thanks to the Buddhist belief that there exists great religious value in building temples, Bagan has been expanding until officials halted building add 2010 to specialise in preserving the prevailing temples. Burmese authorities have themselves constructed numerous temples and pagodas, one especially dedicated to General Than Shwe.
In addition to construction, the military have built on top of old structures, or reconstructed them completely. Scholars, especially Don Stadtner, have disputed the military’s interferences, deeming them to possess damaged Bagan’s archaeological integrity. Stadtner opposes Bagan’s classification for UNESCO World Heritage Site status saying: ‘It would be telling the planet that basic archaeological principles not only don’t mean anything but could also be rewarded by this type of baseless, conjectural restorations.’

Like Stadtner, many oppose the appliance believing Burma doesn’t need to be linked to UNESCO thanks to the detrimental impact it might wear the organization’s respectability. UNESCO wouldn’t simply be lowering its standards, but reinforcing that the irresponsible tampering of such sacred archaeological sites can have positive outcomes.Stadtner’s opinion is counterbalanced by Naing Win, Bagan’s head archeologist, who regards the reports as unfairly exaggerated and detached from the reality . Naing Win claims his team strictly followed the architectural forms and detailing recorded from original temples. Therefore, with the exception aged , there should be no architectural differences between the first and reconstructed Buddhist temples.Despite its abundance of jewel , gas , minerals and oil, Burma remains one among the poorest countries in Asia; a results of the years of military corruption. wanting to increase their tourism economy, Bagan’s classification will inevitably usher in foreign investments. This increased tourism could, however, see the country’s unnervingly tender economical framework vulnerable to commercialization, and lots of worry about the longer term of Burma during this economic context.

Furthermore, experts are concerned that increased tourism might be detrimental to the Buddhist structures themselves, especially if Bagan doesn’t have the resources or knowledge to support growing numbers of tourists . These positive and negative outcomes got to be taken into consideration before the archaeological site are often UNESCO-classified. The country’s plight for Bagan’s recognition as a UNESCO World Heritage Site has continued since their initial application in 1996, being rejected thanks to poor management strategies and legal frameworks. In 2012 UNESCO Director-General Irina Bokova paid Bagan a visit to debate how relations between the organization and Burma will progress. within the future, UNESCO experts are going to be working alongside Bagan’s archaeological team to reinforce their conservation and restoration skills, also as establishing a mural conservation training course. These tentative steps are a positive start line within the creation of a viable economic and managerial framework ready to support Bagan’s cultural history.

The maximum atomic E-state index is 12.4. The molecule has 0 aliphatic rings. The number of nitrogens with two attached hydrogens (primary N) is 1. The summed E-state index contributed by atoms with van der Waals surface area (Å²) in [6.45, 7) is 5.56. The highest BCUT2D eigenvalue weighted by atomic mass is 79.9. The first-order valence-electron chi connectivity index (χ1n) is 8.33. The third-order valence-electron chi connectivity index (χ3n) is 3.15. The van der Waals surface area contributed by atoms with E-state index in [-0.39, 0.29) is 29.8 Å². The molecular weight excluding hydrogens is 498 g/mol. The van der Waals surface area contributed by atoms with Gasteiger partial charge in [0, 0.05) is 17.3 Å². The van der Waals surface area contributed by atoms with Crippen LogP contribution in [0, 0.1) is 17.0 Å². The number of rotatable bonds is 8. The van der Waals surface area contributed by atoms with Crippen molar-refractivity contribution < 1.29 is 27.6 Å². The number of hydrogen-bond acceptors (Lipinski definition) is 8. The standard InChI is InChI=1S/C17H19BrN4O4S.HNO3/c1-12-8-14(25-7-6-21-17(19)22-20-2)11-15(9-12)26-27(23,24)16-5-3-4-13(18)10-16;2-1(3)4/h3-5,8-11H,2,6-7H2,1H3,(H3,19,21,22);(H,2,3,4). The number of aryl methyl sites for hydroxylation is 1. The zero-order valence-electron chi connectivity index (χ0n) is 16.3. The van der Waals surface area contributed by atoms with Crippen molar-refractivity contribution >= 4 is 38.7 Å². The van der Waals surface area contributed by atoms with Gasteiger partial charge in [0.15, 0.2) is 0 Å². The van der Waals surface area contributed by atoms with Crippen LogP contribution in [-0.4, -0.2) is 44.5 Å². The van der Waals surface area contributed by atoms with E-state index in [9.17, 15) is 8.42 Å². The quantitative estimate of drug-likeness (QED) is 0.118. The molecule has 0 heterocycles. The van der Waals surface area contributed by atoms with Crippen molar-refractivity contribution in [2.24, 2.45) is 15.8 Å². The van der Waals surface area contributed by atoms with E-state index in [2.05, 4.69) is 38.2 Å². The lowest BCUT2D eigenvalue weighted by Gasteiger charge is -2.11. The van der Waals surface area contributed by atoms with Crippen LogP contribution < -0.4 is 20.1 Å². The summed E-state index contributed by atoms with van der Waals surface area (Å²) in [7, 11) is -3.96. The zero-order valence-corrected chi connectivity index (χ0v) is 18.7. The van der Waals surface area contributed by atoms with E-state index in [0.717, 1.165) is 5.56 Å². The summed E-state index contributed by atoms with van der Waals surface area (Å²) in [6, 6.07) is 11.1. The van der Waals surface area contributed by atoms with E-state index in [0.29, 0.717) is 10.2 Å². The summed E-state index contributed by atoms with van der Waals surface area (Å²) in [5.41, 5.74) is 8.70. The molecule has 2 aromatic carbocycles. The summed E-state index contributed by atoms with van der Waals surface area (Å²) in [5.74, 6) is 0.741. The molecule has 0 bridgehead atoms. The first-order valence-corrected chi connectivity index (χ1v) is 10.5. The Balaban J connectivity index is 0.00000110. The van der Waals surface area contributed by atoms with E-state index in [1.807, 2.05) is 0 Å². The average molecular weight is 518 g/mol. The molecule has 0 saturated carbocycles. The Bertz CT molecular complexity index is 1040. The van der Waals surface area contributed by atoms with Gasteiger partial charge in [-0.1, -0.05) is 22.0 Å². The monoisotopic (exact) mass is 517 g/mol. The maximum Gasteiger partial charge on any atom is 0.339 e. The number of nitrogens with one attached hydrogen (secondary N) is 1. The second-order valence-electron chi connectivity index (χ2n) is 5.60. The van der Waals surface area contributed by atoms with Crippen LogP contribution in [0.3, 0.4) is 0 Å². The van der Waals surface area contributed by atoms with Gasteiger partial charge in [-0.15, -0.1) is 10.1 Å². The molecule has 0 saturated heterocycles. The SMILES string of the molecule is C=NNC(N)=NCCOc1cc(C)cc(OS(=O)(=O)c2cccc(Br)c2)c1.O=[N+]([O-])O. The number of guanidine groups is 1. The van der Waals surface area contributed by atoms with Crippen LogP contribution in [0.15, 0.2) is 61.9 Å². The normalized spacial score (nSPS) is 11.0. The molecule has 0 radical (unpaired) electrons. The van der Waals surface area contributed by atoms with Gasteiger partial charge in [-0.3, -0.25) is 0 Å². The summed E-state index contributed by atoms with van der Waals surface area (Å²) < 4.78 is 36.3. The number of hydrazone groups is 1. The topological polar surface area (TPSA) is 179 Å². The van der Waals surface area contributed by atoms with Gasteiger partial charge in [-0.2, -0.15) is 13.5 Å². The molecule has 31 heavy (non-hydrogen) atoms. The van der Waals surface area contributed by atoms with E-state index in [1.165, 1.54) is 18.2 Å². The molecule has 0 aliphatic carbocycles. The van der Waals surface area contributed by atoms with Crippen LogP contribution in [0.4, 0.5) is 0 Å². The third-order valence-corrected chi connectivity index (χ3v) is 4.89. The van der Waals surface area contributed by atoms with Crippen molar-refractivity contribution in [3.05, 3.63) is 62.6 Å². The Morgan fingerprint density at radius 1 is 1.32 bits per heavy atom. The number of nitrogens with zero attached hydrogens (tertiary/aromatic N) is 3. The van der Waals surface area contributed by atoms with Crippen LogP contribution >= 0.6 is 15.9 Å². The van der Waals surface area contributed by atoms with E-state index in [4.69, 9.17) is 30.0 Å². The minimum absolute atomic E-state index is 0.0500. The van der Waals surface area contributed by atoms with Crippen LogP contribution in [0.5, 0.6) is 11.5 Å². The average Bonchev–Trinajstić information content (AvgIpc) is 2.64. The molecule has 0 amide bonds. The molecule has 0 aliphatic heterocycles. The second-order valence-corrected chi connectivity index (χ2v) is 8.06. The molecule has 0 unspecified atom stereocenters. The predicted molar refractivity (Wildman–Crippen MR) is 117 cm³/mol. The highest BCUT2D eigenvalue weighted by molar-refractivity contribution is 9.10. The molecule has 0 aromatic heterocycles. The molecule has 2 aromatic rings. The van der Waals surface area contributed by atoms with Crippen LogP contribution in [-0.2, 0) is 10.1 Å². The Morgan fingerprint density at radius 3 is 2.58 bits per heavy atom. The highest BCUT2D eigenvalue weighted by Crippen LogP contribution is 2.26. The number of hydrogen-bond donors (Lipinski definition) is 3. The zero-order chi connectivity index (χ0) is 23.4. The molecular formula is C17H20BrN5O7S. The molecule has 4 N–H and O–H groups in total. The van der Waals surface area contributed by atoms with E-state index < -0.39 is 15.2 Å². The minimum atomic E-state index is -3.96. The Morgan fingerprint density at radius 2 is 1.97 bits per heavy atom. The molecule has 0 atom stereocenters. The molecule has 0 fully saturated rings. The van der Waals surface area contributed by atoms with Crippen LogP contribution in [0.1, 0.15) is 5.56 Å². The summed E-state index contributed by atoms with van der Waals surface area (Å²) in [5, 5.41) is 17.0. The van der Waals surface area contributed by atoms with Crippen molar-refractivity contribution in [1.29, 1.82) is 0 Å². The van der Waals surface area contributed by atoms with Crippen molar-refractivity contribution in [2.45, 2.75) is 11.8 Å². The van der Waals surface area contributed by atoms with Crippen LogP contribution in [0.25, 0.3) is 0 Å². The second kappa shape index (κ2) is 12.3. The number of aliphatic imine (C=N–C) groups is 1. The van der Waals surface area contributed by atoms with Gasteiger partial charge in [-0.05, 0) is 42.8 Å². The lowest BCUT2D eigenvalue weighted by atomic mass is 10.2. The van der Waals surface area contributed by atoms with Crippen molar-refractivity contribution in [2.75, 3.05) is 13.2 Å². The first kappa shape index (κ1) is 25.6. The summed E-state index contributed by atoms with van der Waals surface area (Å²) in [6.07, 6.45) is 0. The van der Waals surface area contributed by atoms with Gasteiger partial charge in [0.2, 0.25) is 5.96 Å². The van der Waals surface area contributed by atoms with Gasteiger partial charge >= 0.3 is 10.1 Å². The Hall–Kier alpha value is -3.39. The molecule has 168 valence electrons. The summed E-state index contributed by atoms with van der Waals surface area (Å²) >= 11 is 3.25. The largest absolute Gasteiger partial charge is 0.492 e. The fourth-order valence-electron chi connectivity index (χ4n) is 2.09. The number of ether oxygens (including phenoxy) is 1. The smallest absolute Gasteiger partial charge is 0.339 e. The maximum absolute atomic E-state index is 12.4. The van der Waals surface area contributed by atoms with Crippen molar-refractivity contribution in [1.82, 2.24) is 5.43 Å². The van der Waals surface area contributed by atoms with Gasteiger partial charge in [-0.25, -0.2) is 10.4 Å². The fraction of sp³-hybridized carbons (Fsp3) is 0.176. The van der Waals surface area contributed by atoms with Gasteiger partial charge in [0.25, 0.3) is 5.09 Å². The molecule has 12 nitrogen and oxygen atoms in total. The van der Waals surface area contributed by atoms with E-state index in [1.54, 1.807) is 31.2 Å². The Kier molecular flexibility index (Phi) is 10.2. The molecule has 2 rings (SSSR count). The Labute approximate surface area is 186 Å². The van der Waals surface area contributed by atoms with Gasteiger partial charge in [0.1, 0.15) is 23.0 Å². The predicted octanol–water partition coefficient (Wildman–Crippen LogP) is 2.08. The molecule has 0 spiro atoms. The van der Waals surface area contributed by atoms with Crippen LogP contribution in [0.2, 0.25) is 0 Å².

The Kuthodaw Pagoda

The Kuthodaw Pagoda in Mandalay in upper Myanmar is usually mentioned because the “Worldʼs Biggest Book”(Ludu Daw Ahmar 1980: 5). 2 Consisting of 729 marble stelae3 cover a 5.2 hectare site the Pagoda may be a large, coherent and historically unique inscriptional complex that preserves an authorised mid-nineteenth century Myanmar recension of the Palicanon, the first scriptures of Theravāda Buddhism. Mandalay was founded in pre-colonial upper Myanmar (formerly Burma) in 1857 and therefore the Kuthodaw complex is one among the cityʼs earliest structures. At the centre of this complex is that the monument popularly referred to as the Kuthodaw Pagoda, the“Pagoda of Royal Merit”[Fig. 1].

The 729 stelae are arranged in seven concentric squares round the pagoda. Each of those stelae varies in size̶a typical one being 1.3 metres high, a metre wide, with around 75 lines inscribed on each side̶and is housed during a separate open-sided mini-pagoda around three metres tall (Grönbold 2005: 35) [Figs. 2 & 3]. The version of the Buddhist scriptures on these stelae is that the results of an outsized editing project ̶a recension̶commissioned within the mid-nineteenth century by Myanmarʼs penultimate king Mindon (reigned 1853-1878) who, to fulfil during a ll|one amongst|one in every of”> one among the religious duties of Myanmar kings to preserve Buddhist teachings in a changing world, initiated two ventures regarding the Buddhist scriptures [Fig. 4]. the primary began in 1857 when he commissioned the copying of a replacement set of the canon onto palm leaves (Ludu Daw Ahmar 1980: 15-22).

As an outcome of that project the marble stelae at the Kuthodaw were inscribed with a version of the edited text between 1860 and 1868 (Ludu Daw Ahmar 1980: 50-52). Mindonʼs second initiative was to revive the first Theravāda tradition of holding a council (san 4 gīti) for the recitation and verification of the words of Buddha . The“Fifth Buddhist Council”was held in 1871, with 2,400 monks orally reciting the whole canon. Following this, revisions were made to the stelae. The Fifth Council version remained the quality one until the“Sixth Buddhist Council”was held within the mid-twentieth century (1954-1956) in Yangon (however, not all Buddhist traditions accept all of those councils). In 1855, before his first initiative, King Mindon had presented an entire set of the scriptures as then constituted (in fine gilded royal manuscripts) to Arthur Phayre, who visited Myanmar as a British representative (Herbert 1989: 64). That set preserves a preKuthodaw version of the text and has lain within the British Library since 1886 only occasionally used.